Friday Roundup: GMOs, automation, manufacturing jobs, charter public school lawsuit, political process, care for the mentally ill

There are always a few items we’ve read during the week that deserve more attention but don’t make it into our regular posts. So we bundle them for the Friday roundup.

Here’s this week’s bundle:

The American Interest: For India, GMOs Are a Matter of Life and Death

Safety is obviously paramount whenever decisions are made regarding food supplies, and that shouldn’t be any different with GM crops. Each seed ought to be thoroughly evaluated by researchers to make sure it’s safe for human consumption, but here’s the thing: they have been. And let’s be very clear, the scientific community has agreed on the fact that GMOs generally are perfectly safe, and that the seeds governments like India’s are considering specifically are safe.

Yet around the world, these wonder-crops that could grow more food on less land and in more extreme conditions, instead of being embraced, are on the contrary often demonized by a public fearful of “frankenfoods.”

Geek Wire: Neither Trump nor Clinton is addressing the biggest challenge to jobs: automation
It may turn out that whole new classes of jobs will arise to replace the occupations that robots and AI agents will fill. “Every time technology disrupts a job, a new set of jobs is created,” Seattle-area entrepreneur Naveen Jain observed.
 Shopfloor: ADP: Manufacturing Employment Rose for the First Time in Six Months
ADP said that manufacturing employment rose for the first time in six months in July, which was an encouraging development. Manufacturers added 4,000 workers on net in July. With that said, hiring in the sector has been challenged so far this year, with employment down by 33,000 workers through the first seven months of 2016. …Recent data have suggested some improvements in activity for U.S. manufacturers, and hopefully, this will translate into increased hiring moving forward for the sector.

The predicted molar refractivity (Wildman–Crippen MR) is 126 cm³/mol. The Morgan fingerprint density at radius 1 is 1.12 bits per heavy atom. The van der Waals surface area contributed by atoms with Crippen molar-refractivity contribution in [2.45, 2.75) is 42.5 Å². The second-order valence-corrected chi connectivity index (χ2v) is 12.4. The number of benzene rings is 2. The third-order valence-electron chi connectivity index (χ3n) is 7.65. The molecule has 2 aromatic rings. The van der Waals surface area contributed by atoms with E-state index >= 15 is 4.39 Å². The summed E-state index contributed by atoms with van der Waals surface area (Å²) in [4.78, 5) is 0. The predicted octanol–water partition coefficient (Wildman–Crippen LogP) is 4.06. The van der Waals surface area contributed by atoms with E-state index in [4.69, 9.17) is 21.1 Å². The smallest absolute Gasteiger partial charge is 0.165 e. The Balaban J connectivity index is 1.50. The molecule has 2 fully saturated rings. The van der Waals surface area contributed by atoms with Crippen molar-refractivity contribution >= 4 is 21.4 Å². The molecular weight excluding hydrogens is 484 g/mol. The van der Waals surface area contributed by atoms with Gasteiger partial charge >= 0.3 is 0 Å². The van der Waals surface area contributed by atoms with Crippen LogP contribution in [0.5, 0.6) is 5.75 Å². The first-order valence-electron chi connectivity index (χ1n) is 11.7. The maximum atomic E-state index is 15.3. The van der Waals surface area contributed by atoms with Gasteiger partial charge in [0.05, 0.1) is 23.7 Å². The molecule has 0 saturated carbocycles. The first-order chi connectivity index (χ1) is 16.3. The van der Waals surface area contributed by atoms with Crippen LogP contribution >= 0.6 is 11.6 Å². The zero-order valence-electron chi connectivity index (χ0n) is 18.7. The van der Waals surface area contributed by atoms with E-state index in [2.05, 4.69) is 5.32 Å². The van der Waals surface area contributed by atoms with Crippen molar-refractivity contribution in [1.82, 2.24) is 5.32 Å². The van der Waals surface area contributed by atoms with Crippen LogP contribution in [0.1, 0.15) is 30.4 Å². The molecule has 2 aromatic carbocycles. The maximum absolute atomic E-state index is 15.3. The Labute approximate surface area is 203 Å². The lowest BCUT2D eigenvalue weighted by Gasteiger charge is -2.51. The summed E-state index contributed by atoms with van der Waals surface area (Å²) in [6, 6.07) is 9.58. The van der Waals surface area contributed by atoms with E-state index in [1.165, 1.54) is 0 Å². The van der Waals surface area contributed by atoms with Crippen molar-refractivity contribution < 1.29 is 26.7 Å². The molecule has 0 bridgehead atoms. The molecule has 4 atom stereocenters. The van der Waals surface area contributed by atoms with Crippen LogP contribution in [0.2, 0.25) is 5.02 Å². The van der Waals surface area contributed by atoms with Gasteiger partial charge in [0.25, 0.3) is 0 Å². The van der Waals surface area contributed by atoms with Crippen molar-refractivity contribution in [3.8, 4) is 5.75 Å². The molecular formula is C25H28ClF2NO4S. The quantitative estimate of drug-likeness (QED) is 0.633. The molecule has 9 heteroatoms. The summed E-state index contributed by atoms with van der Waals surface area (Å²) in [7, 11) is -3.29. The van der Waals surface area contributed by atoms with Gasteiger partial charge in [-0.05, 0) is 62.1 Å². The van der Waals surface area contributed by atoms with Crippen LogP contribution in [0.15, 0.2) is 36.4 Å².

Stateline: Amid Shortage of Psychiatric Beds, Mentally Ill Face Long Waits for Treatment

The crisis is drawing particular scrutiny in Washington state, where two court rulings — one in the state Supreme Court in 2014 and the other in federal court last year — determined that it is illegal for the state to warehouse mentally ill patients and prisoners in emergency rooms, jails and regular hospitals.

The state reacted swiftly, increasing the number of psychiatric beds and boosting spending on community mental health services.

But the courts are impatient with the pace of state action.

FiveThirtyEight: The Political Process Isn’t Rigged – It Has Much Bigger Problems

Sure, many politicians on both the right and left fan the flames of partisan hysteria and feed off their base’s fire — and they tend to get disproportionate attention. But in my experience, most candidates and officeholders don’t see the world as red versus blue: They genuinely run for office to solve problems, not to please special-interest groups or for self-glorification. Unfortunately, they increasingly find themselves trapped in a voter-driven vicious cycle that shows no sign of abating.

Seattle Times: Coalition files new challenge to Washington’s charter-school law

A new challenge to the constitutionality of the state’s charter-school law was filed in King County Superior Court on Wednesday by a coalition of parents, educators, school administrators and civic groups.

The complaint alleges that the new law, passed earlier this year, violates the state constitution by sending public funding to charters, which are public schools run by private organizations.